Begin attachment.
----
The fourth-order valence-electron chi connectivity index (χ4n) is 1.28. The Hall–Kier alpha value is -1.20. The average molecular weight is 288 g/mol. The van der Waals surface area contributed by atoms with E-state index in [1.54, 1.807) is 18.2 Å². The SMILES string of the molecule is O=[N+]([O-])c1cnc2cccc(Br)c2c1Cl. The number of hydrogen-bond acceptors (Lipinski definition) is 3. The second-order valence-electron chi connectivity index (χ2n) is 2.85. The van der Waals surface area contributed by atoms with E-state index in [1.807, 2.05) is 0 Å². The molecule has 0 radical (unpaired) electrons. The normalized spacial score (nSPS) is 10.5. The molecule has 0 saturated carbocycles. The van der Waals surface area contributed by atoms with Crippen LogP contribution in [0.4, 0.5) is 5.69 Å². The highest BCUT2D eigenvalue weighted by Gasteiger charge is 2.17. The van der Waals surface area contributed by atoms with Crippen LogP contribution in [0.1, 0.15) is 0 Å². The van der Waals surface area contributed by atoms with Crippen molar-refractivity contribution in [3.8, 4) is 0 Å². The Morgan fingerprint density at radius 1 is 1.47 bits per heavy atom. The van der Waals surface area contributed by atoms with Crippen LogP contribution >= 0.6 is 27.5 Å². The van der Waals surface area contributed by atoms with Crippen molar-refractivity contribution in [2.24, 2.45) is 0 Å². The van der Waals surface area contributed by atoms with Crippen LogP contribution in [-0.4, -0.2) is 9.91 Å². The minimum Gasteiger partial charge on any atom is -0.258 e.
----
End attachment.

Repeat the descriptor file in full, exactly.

The fourth-order valence-electron chi connectivity index (χ4n) is 1.28. The Hall–Kier alpha value is -1.20. The average molecular weight is 288 g/mol. The van der Waals surface area contributed by atoms with E-state index in [1.54, 1.807) is 18.2 Å². The SMILES string of the molecule is O=[N+]([O-])c1cnc2cccc(Br)c2c1Cl. The number of hydrogen-bond acceptors (Lipinski definition) is 3. The second-order valence-electron chi connectivity index (χ2n) is 2.85. The van der Waals surface area contributed by atoms with E-state index in [1.807, 2.05) is 0 Å². The molecule has 0 radical (unpaired) electrons. The normalized spacial score (nSPS) is 10.5. The molecule has 0 saturated carbocycles. The van der Waals surface area contributed by atoms with Crippen LogP contribution in [0.4, 0.5) is 5.69 Å². The highest BCUT2D eigenvalue weighted by Gasteiger charge is 2.17. The van der Waals surface area contributed by atoms with Crippen LogP contribution in [0.1, 0.15) is 0 Å². The van der Waals surface area contributed by atoms with Crippen molar-refractivity contribution in [3.8, 4) is 0 Å². The Morgan fingerprint density at radius 1 is 1.47 bits per heavy atom. The van der Waals surface area contributed by atoms with Crippen LogP contribution >= 0.6 is 27.5 Å². The van der Waals surface area contributed by atoms with Crippen molar-refractivity contribution in [2.24, 2.45) is 0 Å². The van der Waals surface area contributed by atoms with Crippen LogP contribution in [-0.4, -0.2) is 9.91 Å². The minimum Gasteiger partial charge on any atom is -0.258 e.